The Nets have made all their big decisions, trading Kevin Durant and Kyrie Irving, then extending coach Jacque Vaughn and keeping GM Sean Marks.
Now comes the rest: Filling in the rest of the picture. That’s what they’ll spend the rest of this season and into the offseason doing.
A source described Marks and Nets team owner Joe Tsai as being “in lockstep.” Another told The Post that “ownership has full confidence in that front office to build for the future.” With 15 games left in the regular-season — and an undetermined amount in the postseason — Brooklyn will be weighing how to attack that future.
Unlike the first time Marks rebuilt — bereft of draft picks — now the Nets are armed with the fourth-most draft capital from 2023-29: A total of 11 first-round picks and eight second-rounders, as well as a team-record $18.1 million trade exception, currently the biggest in the league.
How will the Nets use all those assets?
The rest of this season should inform exactly what they need, the cost of getting it and the timeline for acquiring it.
The Nets are assuredly not making all those draft selections themselves, but would they use picks, the trade exception, current players, etc. to get back in the market for a star as soon as this summer?
The non-negotiable centerpiece of the Durant trade — the one the Suns refused to budge on last summer — was Mikal Bridges.
“He’s the ultimate competitor,” Vaughn said. “I love that piece about him. He plays every single night. He’s very unselfish. He gives of his time, of his knowledge in the locker room, during the games. It’s really been a joy to be around him and learn him as an individual.”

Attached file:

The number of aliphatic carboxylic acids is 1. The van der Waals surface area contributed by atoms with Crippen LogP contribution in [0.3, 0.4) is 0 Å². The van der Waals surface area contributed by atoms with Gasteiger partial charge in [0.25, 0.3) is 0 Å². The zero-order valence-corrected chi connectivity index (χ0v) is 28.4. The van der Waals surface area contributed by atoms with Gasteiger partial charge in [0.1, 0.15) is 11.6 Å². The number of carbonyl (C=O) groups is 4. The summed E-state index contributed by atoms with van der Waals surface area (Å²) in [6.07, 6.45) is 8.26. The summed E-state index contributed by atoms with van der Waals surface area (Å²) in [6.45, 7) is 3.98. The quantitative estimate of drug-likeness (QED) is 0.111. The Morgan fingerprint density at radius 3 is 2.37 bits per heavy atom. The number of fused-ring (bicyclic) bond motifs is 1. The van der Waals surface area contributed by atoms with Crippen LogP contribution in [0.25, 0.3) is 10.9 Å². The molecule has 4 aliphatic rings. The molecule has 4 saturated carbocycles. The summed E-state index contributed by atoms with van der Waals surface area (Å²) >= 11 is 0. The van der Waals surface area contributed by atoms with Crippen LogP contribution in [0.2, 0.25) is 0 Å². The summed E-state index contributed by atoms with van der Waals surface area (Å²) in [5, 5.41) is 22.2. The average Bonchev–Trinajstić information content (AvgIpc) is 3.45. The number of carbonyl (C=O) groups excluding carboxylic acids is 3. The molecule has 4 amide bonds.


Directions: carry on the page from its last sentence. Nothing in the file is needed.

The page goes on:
Sources have said the Nets are “pleasantly surprised” with how Bridges has elevated his game. He’s also an ironman, having not missed a single game since his junior season — in high school. That, plus his infectious personality, makes him a building block. But the way he’s leveled up his offense is the most encouraging sign for what he can be for the Nets.
As Vaughn and the coaching staff have learned what Bridges can do, they’ve baked in some mid-range looks at the elbow for him the same way they did for Durant, analytics be damned.
The results have been impressive.
Bridges was averaging 25.5 points on white-hot 52.6/48.1/92.2 shooting splits entering Thursday’s Milwaukee tilt, the first player in NBA history to score 25 points on 50/40/90 shooting splits through his first 10 games with a new team.
He’s seen his usage rate skyrocket, and Brooklyn has even used him as a primary ballhandler, letting him play-make along with point guard Spencer Dinwiddie.
“They don’t use this term for basketball, but [Bridges] is a five-tool type of basketball player, where he does just a little bit of everything,” Joe Harris said. “Offensively, he can definitely carry the load for us. But he always makes the right play, too; if he’s not getting the bucket for himself, he’s making a play for somebody else.”
Vaughn & Co. must continue to find the best ways to maximize Bridges. And the Nets must keep developing him into a player who can come into next season with a legitimate chance at being an All-Star.
In a wing’s league, the Nets not only start three — Bridges, Cam Johnson and Dorian Finney-Smith — but have Harris, Royce O’Neale, Yuta Watanabe (and Ben Simmons) coming off their bench. They’ll field a host of offers this summer, and will have to decide who to move to balance out their needs at guard and center.
And while Brooklyn doesn’t have to worry about Irving’s free agency, they still have a number of calls to make on that front, too, starting with Johnson.
Set to be a restricted free agent, Johnson already turned down four years and $72 million from the Suns. But his tight relationship with Bridges, positional value and status as part of the Durant deal make him hard to let escape.
A 6-foot-8 wing who can shoot 40 percent from deep with solid defense will command top dollar. Sources say his floor is $18 million annually, and could easily top $20 million. And with a new leaguewide TV deal kicking in after 2024-25, it’ll make the end of Johnson’s contract a smaller cut of whatever the salary cap becomes.